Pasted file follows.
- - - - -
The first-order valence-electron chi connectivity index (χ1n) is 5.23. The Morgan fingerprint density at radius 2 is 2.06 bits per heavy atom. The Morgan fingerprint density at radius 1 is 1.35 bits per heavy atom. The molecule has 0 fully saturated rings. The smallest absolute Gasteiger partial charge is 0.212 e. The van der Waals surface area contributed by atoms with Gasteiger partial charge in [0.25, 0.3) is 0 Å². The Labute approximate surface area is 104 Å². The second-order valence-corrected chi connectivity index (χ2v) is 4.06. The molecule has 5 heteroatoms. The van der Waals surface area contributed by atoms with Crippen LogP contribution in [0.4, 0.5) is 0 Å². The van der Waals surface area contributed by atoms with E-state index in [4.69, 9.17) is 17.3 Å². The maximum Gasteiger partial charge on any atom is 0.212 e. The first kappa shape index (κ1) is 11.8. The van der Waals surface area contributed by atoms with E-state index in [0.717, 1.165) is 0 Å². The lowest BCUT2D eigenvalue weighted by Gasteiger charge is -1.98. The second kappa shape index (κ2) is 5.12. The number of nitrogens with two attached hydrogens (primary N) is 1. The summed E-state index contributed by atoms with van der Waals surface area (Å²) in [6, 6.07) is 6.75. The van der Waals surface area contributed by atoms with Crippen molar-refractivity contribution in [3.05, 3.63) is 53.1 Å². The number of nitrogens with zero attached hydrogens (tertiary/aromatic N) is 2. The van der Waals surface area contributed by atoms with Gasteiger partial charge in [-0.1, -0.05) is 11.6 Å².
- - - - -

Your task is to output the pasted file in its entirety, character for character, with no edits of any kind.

The first-order valence-electron chi connectivity index (χ1n) is 5.23. The Morgan fingerprint density at radius 2 is 2.06 bits per heavy atom. The Morgan fingerprint density at radius 1 is 1.35 bits per heavy atom. The molecule has 0 fully saturated rings. The smallest absolute Gasteiger partial charge is 0.212 e. The van der Waals surface area contributed by atoms with Gasteiger partial charge in [0.25, 0.3) is 0 Å². The Labute approximate surface area is 104 Å². The second-order valence-corrected chi connectivity index (χ2v) is 4.06. The molecule has 5 heteroatoms. The van der Waals surface area contributed by atoms with Crippen LogP contribution in [0.4, 0.5) is 0 Å². The van der Waals surface area contributed by atoms with E-state index in [4.69, 9.17) is 17.3 Å². The maximum Gasteiger partial charge on any atom is 0.212 e. The first kappa shape index (κ1) is 11.8. The van der Waals surface area contributed by atoms with E-state index in [0.717, 1.165) is 0 Å². The lowest BCUT2D eigenvalue weighted by Gasteiger charge is -1.98. The second kappa shape index (κ2) is 5.12. The number of nitrogens with two attached hydrogens (primary N) is 1. The summed E-state index contributed by atoms with van der Waals surface area (Å²) in [6, 6.07) is 6.75. The van der Waals surface area contributed by atoms with Crippen molar-refractivity contribution in [3.05, 3.63) is 53.1 Å². The number of nitrogens with zero attached hydrogens (tertiary/aromatic N) is 2. The van der Waals surface area contributed by atoms with Gasteiger partial charge in [-0.1, -0.05) is 11.6 Å².